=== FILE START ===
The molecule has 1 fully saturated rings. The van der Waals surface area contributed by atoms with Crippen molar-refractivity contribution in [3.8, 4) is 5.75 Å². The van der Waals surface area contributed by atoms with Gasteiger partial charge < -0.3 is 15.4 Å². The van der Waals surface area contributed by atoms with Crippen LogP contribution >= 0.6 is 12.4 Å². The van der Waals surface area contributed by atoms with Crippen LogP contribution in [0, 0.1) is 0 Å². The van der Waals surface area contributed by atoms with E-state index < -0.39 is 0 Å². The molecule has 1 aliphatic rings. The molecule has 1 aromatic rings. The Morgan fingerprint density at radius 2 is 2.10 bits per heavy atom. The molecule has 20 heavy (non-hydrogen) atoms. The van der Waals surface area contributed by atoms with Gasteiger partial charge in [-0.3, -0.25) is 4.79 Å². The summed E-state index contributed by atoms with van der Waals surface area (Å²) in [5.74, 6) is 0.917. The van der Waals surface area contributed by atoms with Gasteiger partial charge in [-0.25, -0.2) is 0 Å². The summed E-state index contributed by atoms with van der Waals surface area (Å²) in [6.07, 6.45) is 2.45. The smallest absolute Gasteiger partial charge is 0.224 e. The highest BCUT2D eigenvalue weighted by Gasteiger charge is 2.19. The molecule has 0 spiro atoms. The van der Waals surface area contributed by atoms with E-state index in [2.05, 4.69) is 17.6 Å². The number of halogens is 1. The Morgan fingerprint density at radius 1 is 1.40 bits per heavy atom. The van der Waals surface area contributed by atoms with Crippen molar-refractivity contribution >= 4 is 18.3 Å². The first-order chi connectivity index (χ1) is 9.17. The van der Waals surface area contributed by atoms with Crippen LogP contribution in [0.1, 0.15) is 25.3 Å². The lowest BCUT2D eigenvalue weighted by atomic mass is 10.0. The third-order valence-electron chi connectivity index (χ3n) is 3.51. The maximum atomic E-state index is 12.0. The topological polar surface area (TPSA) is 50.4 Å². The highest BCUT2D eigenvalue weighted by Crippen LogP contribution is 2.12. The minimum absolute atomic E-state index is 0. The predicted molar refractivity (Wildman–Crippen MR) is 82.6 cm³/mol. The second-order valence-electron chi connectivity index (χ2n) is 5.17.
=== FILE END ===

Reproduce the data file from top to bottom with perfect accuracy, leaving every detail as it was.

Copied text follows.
The molecule has 1 fully saturated rings. The van der Waals surface area contributed by atoms with Crippen molar-refractivity contribution in [3.8, 4) is 5.75 Å². The van der Waals surface area contributed by atoms with Gasteiger partial charge < -0.3 is 15.4 Å². The van der Waals surface area contributed by atoms with Crippen LogP contribution >= 0.6 is 12.4 Å². The van der Waals surface area contributed by atoms with Crippen LogP contribution in [0, 0.1) is 0 Å². The van der Waals surface area contributed by atoms with E-state index < -0.39 is 0 Å². The molecule has 1 aliphatic rings. The molecule has 1 aromatic rings. The Morgan fingerprint density at radius 2 is 2.10 bits per heavy atom. The molecule has 20 heavy (non-hydrogen) atoms. The van der Waals surface area contributed by atoms with Gasteiger partial charge in [-0.3, -0.25) is 4.79 Å². The summed E-state index contributed by atoms with van der Waals surface area (Å²) in [5.74, 6) is 0.917. The van der Waals surface area contributed by atoms with Gasteiger partial charge in [-0.25, -0.2) is 0 Å². The summed E-state index contributed by atoms with van der Waals surface area (Å²) in [6.07, 6.45) is 2.45. The smallest absolute Gasteiger partial charge is 0.224 e. The highest BCUT2D eigenvalue weighted by Gasteiger charge is 2.19. The molecule has 0 spiro atoms. The van der Waals surface area contributed by atoms with E-state index in [2.05, 4.69) is 17.6 Å². The number of halogens is 1. The Morgan fingerprint density at radius 1 is 1.40 bits per heavy atom. The van der Waals surface area contributed by atoms with Crippen molar-refractivity contribution >= 4 is 18.3 Å². The first-order chi connectivity index (χ1) is 9.17. The van der Waals surface area contributed by atoms with Crippen LogP contribution in [0.1, 0.15) is 25.3 Å². The lowest BCUT2D eigenvalue weighted by atomic mass is 10.0. The third-order valence-electron chi connectivity index (χ3n) is 3.51. The maximum atomic E-state index is 12.0. The topological polar surface area (TPSA) is 50.4 Å². The highest BCUT2D eigenvalue weighted by Crippen LogP contribution is 2.12. The minimum absolute atomic E-state index is 0. The predicted molar refractivity (Wildman–Crippen MR) is 82.6 cm³/mol. The second-order valence-electron chi connectivity index (χ2n) is 5.17.